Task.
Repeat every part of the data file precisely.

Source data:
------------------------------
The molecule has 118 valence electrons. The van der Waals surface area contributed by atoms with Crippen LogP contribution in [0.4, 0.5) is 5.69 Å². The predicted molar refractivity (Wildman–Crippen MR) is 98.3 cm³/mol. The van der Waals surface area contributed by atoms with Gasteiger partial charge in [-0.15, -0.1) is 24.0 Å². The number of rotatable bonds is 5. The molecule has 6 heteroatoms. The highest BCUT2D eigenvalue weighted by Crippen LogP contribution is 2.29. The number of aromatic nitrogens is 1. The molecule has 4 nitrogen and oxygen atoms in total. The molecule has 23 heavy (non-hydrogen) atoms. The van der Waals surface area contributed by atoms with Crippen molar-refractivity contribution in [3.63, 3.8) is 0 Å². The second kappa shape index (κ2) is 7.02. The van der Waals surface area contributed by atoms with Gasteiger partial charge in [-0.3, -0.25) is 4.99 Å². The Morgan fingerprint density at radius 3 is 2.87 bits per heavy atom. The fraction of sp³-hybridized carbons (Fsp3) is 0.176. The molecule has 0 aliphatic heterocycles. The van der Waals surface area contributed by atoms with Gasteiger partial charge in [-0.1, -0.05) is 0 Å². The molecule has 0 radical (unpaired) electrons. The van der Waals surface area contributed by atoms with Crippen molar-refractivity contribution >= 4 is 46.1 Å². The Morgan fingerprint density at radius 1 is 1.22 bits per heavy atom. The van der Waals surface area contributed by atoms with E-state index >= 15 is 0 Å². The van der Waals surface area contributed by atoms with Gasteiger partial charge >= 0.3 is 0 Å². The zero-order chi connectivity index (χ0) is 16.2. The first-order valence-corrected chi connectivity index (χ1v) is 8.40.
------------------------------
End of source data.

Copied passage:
The molecule has 118 valence electrons. The van der Waals surface area contributed by atoms with Crippen LogP contribution in [0.4, 0.5) is 5.69 Å². The predicted molar refractivity (Wildman–Crippen MR) is 98.3 cm³/mol. The van der Waals surface area contributed by atoms with Gasteiger partial charge in [-0.15, -0.1) is 24.0 Å². The number of rotatable bonds is 5. The molecule has 6 heteroatoms. The highest BCUT2D eigenvalue weighted by Crippen LogP contribution is 2.29. The number of aromatic nitrogens is 1. The molecule has 4 nitrogen and oxygen atoms in total. The molecule has 23 heavy (non-hydrogen) atoms. The van der Waals surface area contributed by atoms with Crippen molar-refractivity contribution in [3.63, 3.8) is 0 Å². The second kappa shape index (κ2) is 7.02. The van der Waals surface area contributed by atoms with Gasteiger partial charge in [-0.3, -0.25) is 4.99 Å². The Morgan fingerprint density at radius 3 is 2.87 bits per heavy atom. The fraction of sp³-hybridized carbons (Fsp3) is 0.176. The molecule has 0 aliphatic heterocycles. The van der Waals surface area contributed by atoms with Gasteiger partial charge in [-0.1, -0.05) is 0 Å². The molecule has 0 radical (unpaired) electrons. The van der Waals surface area contributed by atoms with Crippen molar-refractivity contribution >= 4 is 46.1 Å². The Morgan fingerprint density at radius 1 is 1.22 bits per heavy atom. The van der Waals surface area contributed by atoms with E-state index >= 15 is 0 Å². The van der Waals surface area contributed by atoms with Gasteiger partial charge >= 0.3 is 0 Å². The zero-order chi connectivity index (χ0) is 16.2. The first-order valence-corrected chi connectivity index (χ1v) is 8.40.